Historically, when Wal-Mart, "The world's largest retailer," has entered a community, the local
businesses in it have suffered. In many cases, local businesses have been forced to close because
they were unable to compete against this retail giant. With its sheer size and tremendous buying
power, Sam Walton's creation is able to sell goods far below prices that local merchants can
afford to charge. Consequently, Wal-Mart gobbles up trade from small local stores, grows fatter
and larger, draws from a wide trade area, and does all this at the expense of smaller businesses.
This not only benefits Wal-Mart, but the local consumer as well who can now buy goods cheaper
from the big retailer than he can from local merchants. Thus, by taking his business to Wal-Mart,
the consumer gets what he wants from a larger variety of goods and at a cheaper price.
There is a similar strategy now employed in the church that is having the same effect in a spiritual sense upon small congregations. The Wal-Mart syndrome says "bigger is better" and is primarily concerned with the bottom line — customers and the dollars they spend. That is also the philosophy that drives many larger congregations these days.
In our little corner of the world, out here in Western Oklahoma, there are a number of small congregations which have ceased to exist in the last couple of decades, and a few others which are in danger of dying. A lot of this has been brought on by a concern for the "bottom line" in larger area churches who "lure" members away from the smaller congregations in an unashamed effort at proselyting.
There was a time when congregations in larger towns would assist smaller sister congregations with preaching the gospel in their communities. But that day has passed for many of them. While the larger churches offer perfunctory aid to overseas efforts, they are neglecting and actually promoting the decline of small congregations in their own back yard.
In one bulletin from a large congregation in our part of the country, there was a recent announcement of a family placing membership with this church. What caught our eye was the family's address. They live in a small town with a small, struggling congregation that is about 30 miles distant from this large congregation. Not only that, but this family had to drive past at least two other small to medium sized congregations to get to the one where they placed their membership.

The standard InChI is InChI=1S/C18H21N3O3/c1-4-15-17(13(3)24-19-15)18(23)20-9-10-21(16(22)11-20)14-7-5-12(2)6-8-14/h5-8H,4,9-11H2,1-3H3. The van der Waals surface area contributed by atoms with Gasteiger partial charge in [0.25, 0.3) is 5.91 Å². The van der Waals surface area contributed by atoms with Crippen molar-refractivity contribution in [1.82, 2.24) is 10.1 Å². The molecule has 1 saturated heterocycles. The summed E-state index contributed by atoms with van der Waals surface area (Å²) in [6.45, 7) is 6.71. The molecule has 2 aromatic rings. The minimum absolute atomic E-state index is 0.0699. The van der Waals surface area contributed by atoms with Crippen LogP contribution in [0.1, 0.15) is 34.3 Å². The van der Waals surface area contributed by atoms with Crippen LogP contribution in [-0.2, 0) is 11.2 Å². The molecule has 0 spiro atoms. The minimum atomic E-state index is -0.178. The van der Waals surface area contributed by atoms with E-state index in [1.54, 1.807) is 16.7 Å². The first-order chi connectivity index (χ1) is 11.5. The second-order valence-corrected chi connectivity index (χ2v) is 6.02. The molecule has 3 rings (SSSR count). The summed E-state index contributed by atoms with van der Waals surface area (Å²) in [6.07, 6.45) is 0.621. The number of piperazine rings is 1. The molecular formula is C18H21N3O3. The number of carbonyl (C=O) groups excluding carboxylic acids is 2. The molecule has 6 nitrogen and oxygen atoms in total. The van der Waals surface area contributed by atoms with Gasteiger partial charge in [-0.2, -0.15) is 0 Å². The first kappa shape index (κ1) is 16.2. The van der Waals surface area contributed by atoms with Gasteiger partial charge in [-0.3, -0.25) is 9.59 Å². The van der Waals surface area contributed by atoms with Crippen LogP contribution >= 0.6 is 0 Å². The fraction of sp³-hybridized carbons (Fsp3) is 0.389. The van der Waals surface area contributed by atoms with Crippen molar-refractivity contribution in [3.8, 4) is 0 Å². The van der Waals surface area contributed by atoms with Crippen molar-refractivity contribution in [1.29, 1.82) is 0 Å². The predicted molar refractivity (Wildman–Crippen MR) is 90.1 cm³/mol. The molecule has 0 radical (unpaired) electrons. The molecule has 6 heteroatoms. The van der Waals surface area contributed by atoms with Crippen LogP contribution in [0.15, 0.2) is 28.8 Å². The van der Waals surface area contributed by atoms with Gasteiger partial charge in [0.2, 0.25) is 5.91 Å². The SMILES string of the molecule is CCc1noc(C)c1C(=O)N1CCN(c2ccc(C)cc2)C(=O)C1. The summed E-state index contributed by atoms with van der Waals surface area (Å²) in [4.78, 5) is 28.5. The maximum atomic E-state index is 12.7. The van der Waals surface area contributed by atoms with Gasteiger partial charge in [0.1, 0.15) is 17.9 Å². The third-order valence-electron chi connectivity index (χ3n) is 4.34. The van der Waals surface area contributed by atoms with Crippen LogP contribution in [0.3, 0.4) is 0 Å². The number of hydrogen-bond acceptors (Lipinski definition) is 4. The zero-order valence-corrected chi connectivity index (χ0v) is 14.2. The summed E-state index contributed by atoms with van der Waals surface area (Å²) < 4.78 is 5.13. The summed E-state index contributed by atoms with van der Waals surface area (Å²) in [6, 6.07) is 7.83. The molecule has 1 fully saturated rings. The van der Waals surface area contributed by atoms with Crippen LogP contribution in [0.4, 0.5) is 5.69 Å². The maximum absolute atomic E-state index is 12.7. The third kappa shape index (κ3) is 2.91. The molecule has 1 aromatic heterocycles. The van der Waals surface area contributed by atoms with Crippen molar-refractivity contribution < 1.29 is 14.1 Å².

One wonders if the larger churches, which are gobbling up members from the smaller ones, are really concerned about souls in a wide region or if they just want to fill pews and bank accounts. Do these larger congregations ever counsel those folks to stay where they are and help build up the church in their communities? Do these larger congregations ever offer to financially support efforts in their own back yards, as they do those in South America or Asia?
This strategy benefits not only the large church but the "spiritual" consumer as well. When the lukewarm Christian decides he's had enough of the small town church, he may begin looking for some place where he can be a "member" but not have a lot required of him. In many instances, he may suffer from the "Judas Syndrome." That's the one where he shops for religion and, as Judas asked the priests, he asks big churches, "What will ye give me?" Those folks are just that — consumers. They aren't looking to deny themselves as Jesus enjoined (Matt. 16:24), but are rather seeking a convenient religion that "gets" instead of "gives."
And, like Wal-Mart, the bigger area churches offer a wider selection at cheaper prices which satisfy the religious "consumer." Commuting members can surreptitiously slide in for an hour on Sunday morning and go their own ways the rest of the week without even being missed. The elders won't bother to check on them because they live too far away. They can have their "membership" in the large church, drop in a few dollars a week and not have members "breathing down their necks." What an ideal situation for pre-backsliders!
Like Wal-Mart, the larger church also benefits. The members they attract from smaller churches may not give a lot of money, but they make it up on volume, and have all those pews filled on Sunday morning. After all, ten families from surrounding small congregations, giving $10 a week adds up to $100 more for the church's treasury. That means while the small churches in the area are in their death throes, the larger churches will be able to send an extra $25 to someone in Saipan.